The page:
• VOV-3318 – I want to configure MARC import for my institution
  • VOV-3309 – I want 3.3 to work robustly
  • VOV-3246 – I want to be able to manage my disk space and not have Matterhorn fill it up mysteriously

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The National Endowment for the Humanities recently awarded the Indiana University Libraries and WGBH Boston a grant to support the development of HydraDAM2. This preservation-oriented digital asset management system for time-based media will improve upon WGBH’s existing HydraDAM system and work seamlessly with the Avalon Media System for user access, among other features. 


Both HydraDAM and the Avalon Media System grew from the Hydra community. Hydra is an open source technology framework that supports the creation of preservation and access applications for digital assets based on the Fedora repository system. A community of institutions known as the Hydra Partners works together to maintain the framework and create applications for local or shared use by libraries, archives, and cultural institutions. Both Indiana University and WGBH Boston are among the 25 Hydra Partner institutions. Indiana University is collaborating with Northwestern University on the development of the Avalon Media System and WGBH developed the original HydraDAM system with help from the Data Curation Experts group.



The current version of HydraDAM is designed to help libraries, archives, and cultural institutions preserve audio and video files. HydraDAM accepts batches of files via FTP or a browser upload, extracts technical metadata, and moves the files and metadata into a Fedora 3 based preservation repository and a hierarchical storage management system. HydraDAM accepts multiple file formats. Via the user interface, users may also edit metadata and set access controls.


Watch a demo of HydraDAM during an Open Source Digital Preservation and Access session at the Association of Moving Image Archivists Conference 2014 (start at 35 minutes):


The Avalon Media System

The Avalon Media System is focused on the needs of these same types of institutions in providing access to digital audio and video. The software is designed with particular metadata and authentication capabilities, along with many other features that support its usefulness for students, researchers, and teachers. Avalon is currently in production or in production planning at several institutions.



In the HydraDAM2 project, Indiana University and WGBH will:


1) Extend HydraDAM to work on Fedora 4


2) Develop Fedora 4 content models for audio and video preservation objects based on current standards and best practices and utilizing new features in Fedora 4 for storage and indexing of RDF


3) Implement support in HydraDAM for two different storage models, appropriate to different types of institutions:

a. direct management of media files stored on spinning disk or on tape in a hierarchical storage management (HSM) system; and

b. indirect management and tracking of media files stored offline on LTO tapes


4) Integrate HydraDAM into preservation workflows that feed access systems including Avalon and WGBH’s Open Vault and conduct testing of large files and high-throughput workflows


5) Document and disseminate information about implementation and experience to the library, archive, digital repository, and audiovisual preservation communities


HydraDAM2 builds upon the philosophy, purpose, and experience of the HydraDAM, Avalon Media System, Open Vault, and Fedora projects. It will support digital preservation of time-based media files in a way that can easily be tied in with access. The Avalon team is very excited to see this project develop and be shared with the community.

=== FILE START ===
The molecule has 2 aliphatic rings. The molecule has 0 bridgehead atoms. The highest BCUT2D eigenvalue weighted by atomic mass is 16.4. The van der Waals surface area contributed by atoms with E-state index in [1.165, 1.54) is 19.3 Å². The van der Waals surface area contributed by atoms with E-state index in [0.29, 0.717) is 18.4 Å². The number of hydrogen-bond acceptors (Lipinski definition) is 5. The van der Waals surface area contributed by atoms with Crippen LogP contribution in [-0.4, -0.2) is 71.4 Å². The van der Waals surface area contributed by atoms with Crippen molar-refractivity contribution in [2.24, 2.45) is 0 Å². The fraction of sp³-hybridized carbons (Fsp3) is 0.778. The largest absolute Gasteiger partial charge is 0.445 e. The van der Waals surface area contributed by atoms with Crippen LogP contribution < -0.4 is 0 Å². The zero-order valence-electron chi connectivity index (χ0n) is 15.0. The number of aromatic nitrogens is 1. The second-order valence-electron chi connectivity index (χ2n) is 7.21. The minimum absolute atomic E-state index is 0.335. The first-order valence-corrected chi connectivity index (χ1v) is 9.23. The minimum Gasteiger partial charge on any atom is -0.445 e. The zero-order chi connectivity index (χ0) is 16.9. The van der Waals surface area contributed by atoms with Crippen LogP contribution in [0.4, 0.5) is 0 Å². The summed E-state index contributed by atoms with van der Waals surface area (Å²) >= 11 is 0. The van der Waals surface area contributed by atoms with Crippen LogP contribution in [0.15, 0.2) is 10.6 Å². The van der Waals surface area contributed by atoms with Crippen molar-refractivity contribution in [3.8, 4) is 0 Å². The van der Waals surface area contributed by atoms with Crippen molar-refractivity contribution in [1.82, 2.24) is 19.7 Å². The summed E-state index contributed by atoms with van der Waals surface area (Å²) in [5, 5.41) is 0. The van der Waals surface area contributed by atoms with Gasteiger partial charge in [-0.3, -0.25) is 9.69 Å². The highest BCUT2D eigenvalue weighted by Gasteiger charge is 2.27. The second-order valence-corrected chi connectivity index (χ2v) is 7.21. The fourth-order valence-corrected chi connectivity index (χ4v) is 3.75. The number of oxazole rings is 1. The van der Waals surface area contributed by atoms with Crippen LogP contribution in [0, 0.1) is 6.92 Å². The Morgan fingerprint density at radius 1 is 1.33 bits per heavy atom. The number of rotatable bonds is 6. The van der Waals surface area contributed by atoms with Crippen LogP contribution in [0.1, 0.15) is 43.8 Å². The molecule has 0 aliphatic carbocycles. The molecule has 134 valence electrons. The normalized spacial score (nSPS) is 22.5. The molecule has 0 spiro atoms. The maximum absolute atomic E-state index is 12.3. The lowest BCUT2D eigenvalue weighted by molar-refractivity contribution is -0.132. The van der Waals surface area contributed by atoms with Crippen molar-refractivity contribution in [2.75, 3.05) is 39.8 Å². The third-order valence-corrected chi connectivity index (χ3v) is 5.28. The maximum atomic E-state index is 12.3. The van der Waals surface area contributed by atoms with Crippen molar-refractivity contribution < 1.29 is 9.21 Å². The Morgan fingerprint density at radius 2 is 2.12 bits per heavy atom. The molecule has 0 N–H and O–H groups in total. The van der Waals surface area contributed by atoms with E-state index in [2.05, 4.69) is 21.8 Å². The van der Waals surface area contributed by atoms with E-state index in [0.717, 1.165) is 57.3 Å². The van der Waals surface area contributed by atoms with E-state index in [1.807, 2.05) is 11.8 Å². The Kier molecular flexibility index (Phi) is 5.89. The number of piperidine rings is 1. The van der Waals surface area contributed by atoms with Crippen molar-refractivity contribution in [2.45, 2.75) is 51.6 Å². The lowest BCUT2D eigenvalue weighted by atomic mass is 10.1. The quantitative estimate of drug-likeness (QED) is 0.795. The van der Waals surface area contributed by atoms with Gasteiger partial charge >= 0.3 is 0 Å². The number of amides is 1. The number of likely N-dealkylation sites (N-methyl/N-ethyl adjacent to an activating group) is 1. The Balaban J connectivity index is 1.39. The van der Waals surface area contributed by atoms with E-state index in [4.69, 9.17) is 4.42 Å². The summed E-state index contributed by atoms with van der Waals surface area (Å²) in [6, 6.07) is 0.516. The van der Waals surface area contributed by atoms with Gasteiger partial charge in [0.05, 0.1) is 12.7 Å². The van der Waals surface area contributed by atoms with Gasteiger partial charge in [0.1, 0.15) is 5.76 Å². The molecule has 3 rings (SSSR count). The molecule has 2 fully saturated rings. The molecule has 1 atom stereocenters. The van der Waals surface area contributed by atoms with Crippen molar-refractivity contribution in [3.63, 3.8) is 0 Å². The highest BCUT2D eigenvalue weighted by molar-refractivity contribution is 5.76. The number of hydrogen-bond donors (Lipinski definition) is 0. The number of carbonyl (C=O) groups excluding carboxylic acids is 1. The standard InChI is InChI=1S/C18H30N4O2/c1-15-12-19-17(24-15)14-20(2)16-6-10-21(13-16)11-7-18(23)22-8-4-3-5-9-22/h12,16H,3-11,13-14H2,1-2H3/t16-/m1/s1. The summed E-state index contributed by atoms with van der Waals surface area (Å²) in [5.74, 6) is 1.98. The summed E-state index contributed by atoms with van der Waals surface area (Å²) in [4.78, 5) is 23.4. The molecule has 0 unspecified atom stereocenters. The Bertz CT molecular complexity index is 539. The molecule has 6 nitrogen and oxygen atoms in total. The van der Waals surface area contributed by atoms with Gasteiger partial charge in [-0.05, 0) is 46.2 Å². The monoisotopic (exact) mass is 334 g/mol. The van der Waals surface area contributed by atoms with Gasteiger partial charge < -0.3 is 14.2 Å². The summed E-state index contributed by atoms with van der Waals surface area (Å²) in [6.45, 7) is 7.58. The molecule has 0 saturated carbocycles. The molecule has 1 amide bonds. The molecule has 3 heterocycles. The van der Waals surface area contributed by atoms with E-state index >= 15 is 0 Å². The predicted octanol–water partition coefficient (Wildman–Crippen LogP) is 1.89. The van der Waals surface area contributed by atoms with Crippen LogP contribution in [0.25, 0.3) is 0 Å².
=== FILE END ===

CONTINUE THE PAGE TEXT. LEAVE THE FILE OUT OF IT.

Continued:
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2014 in Review

2014 was a year filled with development milestones and community engagement for the Avalon Media System team. We achieved implementation at both development partner institutions, Northwestern University and Indiana University this year. We also focused on spreading the word about the Avalon Media System across the library and archives community and connected with several institutions planning to implement the Avalon Media System or in the evaluation process. Some of the adopters even started work on new features that will be included in the Avalon core code in 2015.


The Avalon development team also continued their progress throughout the year, embarking upon our first series of minor releases. Continue reading for development, implementation, and presentation highlights from each month of 2014.


In January, Jon, Mark, Julie R., Michael, Chris, and Claire attended the first Hydra Connect meeting on the University of California, San Diego campus. Over the course of four days, the developers and managers of our team joined with other Hydra project participants to synchronize development plans involving the Hydra framework and share their experiences.


In February, the Avalon Media System became compatible with different Learning Management Systems (LMS) that use the Learning Tools Interoperability (LTI) standard, such as Blackboard, Canvas and Sakai (Sprint 45 – February 21, 2014). Students and faculty members associated with classes gained the ability to view Avalon media items through their institution’s LMS. This feature was an important goal for Avalon since it supports the use of media collections for teaching and learning.


In March, Michael and Julie R. presented “Avalon Media System: Building for Ourselves and Others” at Code4Lib in Raleigh, North Carolina. Their presentation discussed how community engagement has shaped the requirements of the Avalon Media System and emphasized its importance in developing future goals and Avalon’s continued success.  Their 16 foot long graph of Avalon’s dependencies made quite a splash!


In April, the team released Avalon 3.0.


In May, the team began development of Avalon’s first minor release, 3.1. We also began ingesting the Indiana University Libraries Moving Image Archive’s digital collections into Indiana University’s test instance of the Avalon Media System.


Photo of Open Repositories conference via Flickr user todd.visionShared without alterations under CC BY-SA 2.0<>